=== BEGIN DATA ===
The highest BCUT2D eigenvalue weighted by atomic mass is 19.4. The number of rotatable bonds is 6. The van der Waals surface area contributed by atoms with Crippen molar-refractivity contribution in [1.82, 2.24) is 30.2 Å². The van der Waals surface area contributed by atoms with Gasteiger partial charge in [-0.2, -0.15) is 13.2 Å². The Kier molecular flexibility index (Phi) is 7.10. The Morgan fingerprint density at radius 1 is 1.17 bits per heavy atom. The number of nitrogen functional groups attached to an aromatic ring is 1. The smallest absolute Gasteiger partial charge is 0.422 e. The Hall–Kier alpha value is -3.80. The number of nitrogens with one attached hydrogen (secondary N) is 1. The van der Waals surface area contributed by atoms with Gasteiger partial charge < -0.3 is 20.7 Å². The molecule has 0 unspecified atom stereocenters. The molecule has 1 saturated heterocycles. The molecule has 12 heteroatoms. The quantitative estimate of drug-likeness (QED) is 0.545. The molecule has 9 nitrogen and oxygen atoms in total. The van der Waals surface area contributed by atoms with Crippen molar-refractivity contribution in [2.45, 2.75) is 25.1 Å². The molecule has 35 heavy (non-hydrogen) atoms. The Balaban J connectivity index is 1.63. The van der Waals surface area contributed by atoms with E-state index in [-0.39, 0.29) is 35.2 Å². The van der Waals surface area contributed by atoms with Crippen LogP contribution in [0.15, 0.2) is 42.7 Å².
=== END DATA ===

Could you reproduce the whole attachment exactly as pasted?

The highest BCUT2D eigenvalue weighted by atomic mass is 19.4. The number of rotatable bonds is 6. The van der Waals surface area contributed by atoms with Crippen molar-refractivity contribution in [1.82, 2.24) is 30.2 Å². The van der Waals surface area contributed by atoms with Gasteiger partial charge in [-0.2, -0.15) is 13.2 Å². The Kier molecular flexibility index (Phi) is 7.10. The Morgan fingerprint density at radius 1 is 1.17 bits per heavy atom. The number of nitrogen functional groups attached to an aromatic ring is 1. The smallest absolute Gasteiger partial charge is 0.422 e. The Hall–Kier alpha value is -3.80. The number of nitrogens with one attached hydrogen (secondary N) is 1. The van der Waals surface area contributed by atoms with Gasteiger partial charge < -0.3 is 20.7 Å². The molecule has 0 unspecified atom stereocenters. The molecule has 1 saturated heterocycles. The molecule has 12 heteroatoms. The quantitative estimate of drug-likeness (QED) is 0.545. The molecule has 9 nitrogen and oxygen atoms in total. The van der Waals surface area contributed by atoms with Crippen molar-refractivity contribution in [2.45, 2.75) is 25.1 Å². The molecule has 35 heavy (non-hydrogen) atoms. The Balaban J connectivity index is 1.63. The van der Waals surface area contributed by atoms with E-state index in [-0.39, 0.29) is 35.2 Å². The van der Waals surface area contributed by atoms with Crippen LogP contribution in [0.15, 0.2) is 42.7 Å².